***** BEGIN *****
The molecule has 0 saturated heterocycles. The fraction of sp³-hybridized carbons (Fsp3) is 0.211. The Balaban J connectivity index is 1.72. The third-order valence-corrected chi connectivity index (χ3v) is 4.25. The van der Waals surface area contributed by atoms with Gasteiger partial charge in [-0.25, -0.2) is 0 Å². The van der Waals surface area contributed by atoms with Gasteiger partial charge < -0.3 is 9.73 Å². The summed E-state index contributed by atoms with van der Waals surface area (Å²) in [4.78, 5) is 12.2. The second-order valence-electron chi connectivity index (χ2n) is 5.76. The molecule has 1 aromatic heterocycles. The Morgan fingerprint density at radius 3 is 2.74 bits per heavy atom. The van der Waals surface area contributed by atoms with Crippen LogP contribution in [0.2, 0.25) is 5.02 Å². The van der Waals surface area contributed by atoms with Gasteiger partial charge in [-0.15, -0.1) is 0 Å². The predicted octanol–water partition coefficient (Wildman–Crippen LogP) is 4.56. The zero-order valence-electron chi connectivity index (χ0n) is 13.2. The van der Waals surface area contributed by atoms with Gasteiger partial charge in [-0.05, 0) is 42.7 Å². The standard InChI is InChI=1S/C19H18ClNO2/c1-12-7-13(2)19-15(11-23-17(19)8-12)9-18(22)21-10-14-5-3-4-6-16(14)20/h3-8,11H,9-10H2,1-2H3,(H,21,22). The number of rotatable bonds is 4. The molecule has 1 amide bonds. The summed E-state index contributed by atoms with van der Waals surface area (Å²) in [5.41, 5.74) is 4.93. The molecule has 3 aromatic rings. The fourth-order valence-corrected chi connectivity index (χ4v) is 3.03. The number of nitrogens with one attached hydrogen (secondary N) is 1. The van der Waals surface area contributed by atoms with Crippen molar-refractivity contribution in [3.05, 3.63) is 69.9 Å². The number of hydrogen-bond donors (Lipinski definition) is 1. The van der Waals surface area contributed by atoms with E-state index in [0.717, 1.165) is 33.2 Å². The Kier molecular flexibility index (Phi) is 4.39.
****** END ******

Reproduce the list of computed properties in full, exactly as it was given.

The molecule has 0 saturated heterocycles. The fraction of sp³-hybridized carbons (Fsp3) is 0.211. The Balaban J connectivity index is 1.72. The third-order valence-corrected chi connectivity index (χ3v) is 4.25. The van der Waals surface area contributed by atoms with Gasteiger partial charge in [-0.25, -0.2) is 0 Å². The van der Waals surface area contributed by atoms with Gasteiger partial charge < -0.3 is 9.73 Å². The summed E-state index contributed by atoms with van der Waals surface area (Å²) in [4.78, 5) is 12.2. The second-order valence-electron chi connectivity index (χ2n) is 5.76. The molecule has 1 aromatic heterocycles. The Morgan fingerprint density at radius 3 is 2.74 bits per heavy atom. The van der Waals surface area contributed by atoms with Crippen LogP contribution in [0.2, 0.25) is 5.02 Å². The van der Waals surface area contributed by atoms with Gasteiger partial charge in [-0.15, -0.1) is 0 Å². The predicted octanol–water partition coefficient (Wildman–Crippen LogP) is 4.56. The zero-order valence-electron chi connectivity index (χ0n) is 13.2. The van der Waals surface area contributed by atoms with Gasteiger partial charge in [-0.05, 0) is 42.7 Å². The standard InChI is InChI=1S/C19H18ClNO2/c1-12-7-13(2)19-15(11-23-17(19)8-12)9-18(22)21-10-14-5-3-4-6-16(14)20/h3-8,11H,9-10H2,1-2H3,(H,21,22). The number of rotatable bonds is 4. The molecule has 1 amide bonds. The summed E-state index contributed by atoms with van der Waals surface area (Å²) in [5.41, 5.74) is 4.93. The molecule has 3 aromatic rings. The fourth-order valence-corrected chi connectivity index (χ4v) is 3.03. The number of nitrogens with one attached hydrogen (secondary N) is 1. The van der Waals surface area contributed by atoms with Crippen molar-refractivity contribution in [3.05, 3.63) is 69.9 Å². The number of hydrogen-bond donors (Lipinski definition) is 1. The van der Waals surface area contributed by atoms with E-state index in [0.717, 1.165) is 33.2 Å². The Kier molecular flexibility index (Phi) is 4.39.